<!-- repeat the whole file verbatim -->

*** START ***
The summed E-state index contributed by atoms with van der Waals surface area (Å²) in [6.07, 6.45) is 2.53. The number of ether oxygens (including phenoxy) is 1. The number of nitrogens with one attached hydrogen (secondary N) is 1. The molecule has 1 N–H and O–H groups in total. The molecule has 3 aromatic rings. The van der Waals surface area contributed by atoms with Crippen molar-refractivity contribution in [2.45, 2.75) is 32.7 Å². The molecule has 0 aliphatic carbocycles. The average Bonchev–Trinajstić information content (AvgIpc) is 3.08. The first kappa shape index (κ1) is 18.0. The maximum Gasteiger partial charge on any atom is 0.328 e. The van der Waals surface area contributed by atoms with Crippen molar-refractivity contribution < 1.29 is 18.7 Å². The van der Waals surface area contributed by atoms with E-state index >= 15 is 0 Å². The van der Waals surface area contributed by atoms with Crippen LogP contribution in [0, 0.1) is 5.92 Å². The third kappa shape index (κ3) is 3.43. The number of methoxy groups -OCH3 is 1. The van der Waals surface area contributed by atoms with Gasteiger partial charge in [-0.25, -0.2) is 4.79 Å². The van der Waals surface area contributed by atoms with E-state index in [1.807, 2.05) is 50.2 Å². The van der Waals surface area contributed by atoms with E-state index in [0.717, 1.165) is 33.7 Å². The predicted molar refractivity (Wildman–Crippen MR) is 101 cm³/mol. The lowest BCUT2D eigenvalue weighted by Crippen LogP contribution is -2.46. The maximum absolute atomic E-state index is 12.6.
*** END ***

The summed E-state index contributed by atoms with van der Waals surface area (Å²) in [6.07, 6.45) is 2.53. The number of ether oxygens (including phenoxy) is 1. The number of nitrogens with one attached hydrogen (secondary N) is 1. The molecule has 1 N–H and O–H groups in total. The molecule has 3 aromatic rings. The van der Waals surface area contributed by atoms with Crippen molar-refractivity contribution in [2.45, 2.75) is 32.7 Å². The molecule has 0 aliphatic carbocycles. The average Bonchev–Trinajstić information content (AvgIpc) is 3.08. The first kappa shape index (κ1) is 18.0. The maximum Gasteiger partial charge on any atom is 0.328 e. The van der Waals surface area contributed by atoms with Crippen molar-refractivity contribution < 1.29 is 18.7 Å². The van der Waals surface area contributed by atoms with E-state index >= 15 is 0 Å². The van der Waals surface area contributed by atoms with Crippen LogP contribution in [0, 0.1) is 5.92 Å². The third kappa shape index (κ3) is 3.43. The number of methoxy groups -OCH3 is 1. The van der Waals surface area contributed by atoms with Gasteiger partial charge in [-0.25, -0.2) is 4.79 Å². The van der Waals surface area contributed by atoms with E-state index in [1.807, 2.05) is 50.2 Å². The van der Waals surface area contributed by atoms with E-state index in [0.717, 1.165) is 33.7 Å². The predicted molar refractivity (Wildman–Crippen MR) is 101 cm³/mol. The lowest BCUT2D eigenvalue weighted by Crippen LogP contribution is -2.46. The maximum absolute atomic E-state index is 12.6.